P-47 Thunderbolt 41-6538

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P-47 Thunderbolt 41-6538

Then and now composite in the lead photo by me. Old photos used courtesy of Imperial War Museum

4 July 1944 P-47 Thunderbolt 41-6538 of 495 Fighter Training Group crashed into the Shropshire Union Canal, between bridges 21 and 22.

Lieutenant Richard C Dunlap was unhurt in the crash though people who have heard a little of it still refer to this stretch of towpath being haunted by the ghost of the pilot.

Below; looking along the towpath towards the crash site


Lt Dunlap was on a non-operational flight from the American air base at RAF Atcham near Shrewsbury when the engine failed at 3,000 feet. He attempted an emergency landing at RAF Wheaton Aston, barely 20 miles east of Atcham. Struggling to control the aircraft, Lt Dunlap undershot the runway and apparently careered across a field killing two cows before the aircraft came to a halt in the canal.



41-6538 was an unfortunate aircraft, this being its 5th and final crash;

1. Captain Stanley Anderson (4th Fighter Group) was flying it on April 15th 1943 when it crashed at Langham (later that same day but in a different aircraft, Captain Anderson was shot down and killed near Cassel). 41-6538 was transferred to training school after being repaired.
2. In March 1944 it ran out of fuel causing the pilot to crash land at Wellington in Somerset.
3. A month later it crashed on take-off at Atcham and then after more repairs
4. 41-6538 was crashed into another P47 by another pilot at Atcham.
5. Finally 41-6538 was written off after being hauled out of the canal.

Below; map from bing showing crash site and the traces of RAF Wheaton Aston (now a pig farm) still visible. Crash site grid reference SJ 847 148


Below; The control tower at RAF Wheaton Aston still remains.


10 comments on “P-47 Thunderbolt 41-6538
  1. Bill says:

    Thanks again Ian for researching these crash sites – the usual high standard. She certainly was an unlucky aircraft with 5 crashes to her ‘credit’

    • Ian D B says:

      Hi Bill, good to hear from you and thanks for taking a look. I wonder what the record was for a crashed aircraft getting back in the air.

  2. Peter Jaggers says:

    Hi, found this very interesting as I travel along this part of the suc regularly. I’m moored directly opposite the site in your photo. But am a bit confused as the second ww2 photo, of the stbd side of the aircraft doesn’t show bridge 21 which is only a short distance away.was it edited out? If not was the site closer to bridge 22, they’re really close together.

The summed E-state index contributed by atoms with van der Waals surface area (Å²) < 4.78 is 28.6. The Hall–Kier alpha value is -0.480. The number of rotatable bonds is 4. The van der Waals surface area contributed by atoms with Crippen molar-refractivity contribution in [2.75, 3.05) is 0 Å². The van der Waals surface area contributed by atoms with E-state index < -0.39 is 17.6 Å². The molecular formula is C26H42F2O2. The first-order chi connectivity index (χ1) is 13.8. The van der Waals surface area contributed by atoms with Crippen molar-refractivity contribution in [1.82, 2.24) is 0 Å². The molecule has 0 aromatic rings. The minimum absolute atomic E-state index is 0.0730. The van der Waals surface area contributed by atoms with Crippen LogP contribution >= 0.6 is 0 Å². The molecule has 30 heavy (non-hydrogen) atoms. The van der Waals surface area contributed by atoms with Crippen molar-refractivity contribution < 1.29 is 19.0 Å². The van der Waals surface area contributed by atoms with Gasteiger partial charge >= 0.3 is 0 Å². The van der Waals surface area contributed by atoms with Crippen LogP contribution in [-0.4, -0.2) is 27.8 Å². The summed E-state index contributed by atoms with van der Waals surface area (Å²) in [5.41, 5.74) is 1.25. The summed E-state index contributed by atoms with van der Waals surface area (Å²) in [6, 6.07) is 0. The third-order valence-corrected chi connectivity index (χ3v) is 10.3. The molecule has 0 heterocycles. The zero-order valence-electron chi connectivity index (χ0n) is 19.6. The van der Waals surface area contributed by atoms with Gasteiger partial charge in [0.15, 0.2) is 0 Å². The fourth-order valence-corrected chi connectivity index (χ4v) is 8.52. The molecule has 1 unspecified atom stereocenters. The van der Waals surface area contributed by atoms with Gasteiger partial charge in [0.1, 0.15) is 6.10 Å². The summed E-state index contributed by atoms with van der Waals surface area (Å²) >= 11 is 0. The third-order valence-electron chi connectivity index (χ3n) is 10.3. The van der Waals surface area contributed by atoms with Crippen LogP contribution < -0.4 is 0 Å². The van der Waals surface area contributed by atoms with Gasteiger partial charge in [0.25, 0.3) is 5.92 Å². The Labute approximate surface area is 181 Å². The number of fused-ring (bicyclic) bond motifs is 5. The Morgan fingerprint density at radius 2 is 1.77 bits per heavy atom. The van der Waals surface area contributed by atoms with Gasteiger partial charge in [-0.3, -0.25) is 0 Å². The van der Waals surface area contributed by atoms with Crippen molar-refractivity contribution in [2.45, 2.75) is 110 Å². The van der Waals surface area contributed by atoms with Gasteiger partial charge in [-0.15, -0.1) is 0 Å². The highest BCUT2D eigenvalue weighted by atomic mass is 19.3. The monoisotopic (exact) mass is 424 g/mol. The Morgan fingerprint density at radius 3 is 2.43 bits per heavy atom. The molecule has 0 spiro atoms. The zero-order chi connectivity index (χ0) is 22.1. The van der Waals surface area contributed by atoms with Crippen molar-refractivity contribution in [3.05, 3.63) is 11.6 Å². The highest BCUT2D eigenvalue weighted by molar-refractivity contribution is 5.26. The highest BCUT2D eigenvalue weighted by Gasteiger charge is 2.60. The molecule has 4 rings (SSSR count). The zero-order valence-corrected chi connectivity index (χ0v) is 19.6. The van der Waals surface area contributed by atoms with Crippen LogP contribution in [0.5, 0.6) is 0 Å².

• Ian D B says:

      Hi Peter, yes they are very close, the photo of the hire boat above was taken from beside the bridge. I have stuck two photos together here; although these are not taken from the same spot, angle or focal length, the bridge must have been right at the left edge of the frame in the second old photo. I doubt the bridge was edited out of the photo (though it could have been) and am pretty confident I have the right spot, is just before the runway Lt Dunlap was trying to land on. But it puzzled me at the time!

      • Peter jaggers says:

        Thanks Ian, it’s makes sense,I guess it’s last actual flight was the twenty seven feet across the canal as, if it hit the cows in the field on the tow path side the ground here is seven or eight feet above the water level…. just as a totally separate side point the soft bank to the left of the crash site is home to a breeding king Fisher but that’s classified lol

        • Ian D B says:

          Am out on a trip right now, a circuit from Great Heywood via Warwick and the Avon. Have only seen one kingfisher in past 18 days.

  3. John Hope says:

    Good morning Ian,
    Have just come across your excellent web site on crash sights, and the first one was of P47 Thunderbolt 41-6538. Your highlighting the last of the 5 forced landings this aircraft had, the first being at Langham 5.4.43 with Capt. Anderson as Pilot.
    Could this have been in the Langham I live in? It’s in Norfolk just a mile or so inland from the sea, south of the costal Village of Blakney and still has a 2nd World War airfield.
    What we do have is an old ‘Dome’ anti-aircraft gunnery trainer.
    Can you advise please,
    Kind regards,
    John Hope

    • Ian D B says:

      Hi John, thank you for your comment. I expect it is the same place, the detail I read was that the aircraft crash landed.

      Langham was an airfield used by the RAF and not USAAF… but if having to make an emergency landing, it would be a case of any port in a storm!

  4. I find these storys very interesting and pass the memorial plaque on the bridge, Saughall Massey,very often when out walking. seems to me these Thunderbolts were very prone to faults,

    • Callan says:

      Nothing to do with thunderbolts being prone to faults. Nearly all the aicraft that ended up at 495FTG at Atcham were War Weary aicraft that had been through hell and back and really ought to have been struck off charge. 42-7974 which crashed at muckleton was riddled with combat damage and had over 1300 airframe hours, most of that accumulated on combat missions.

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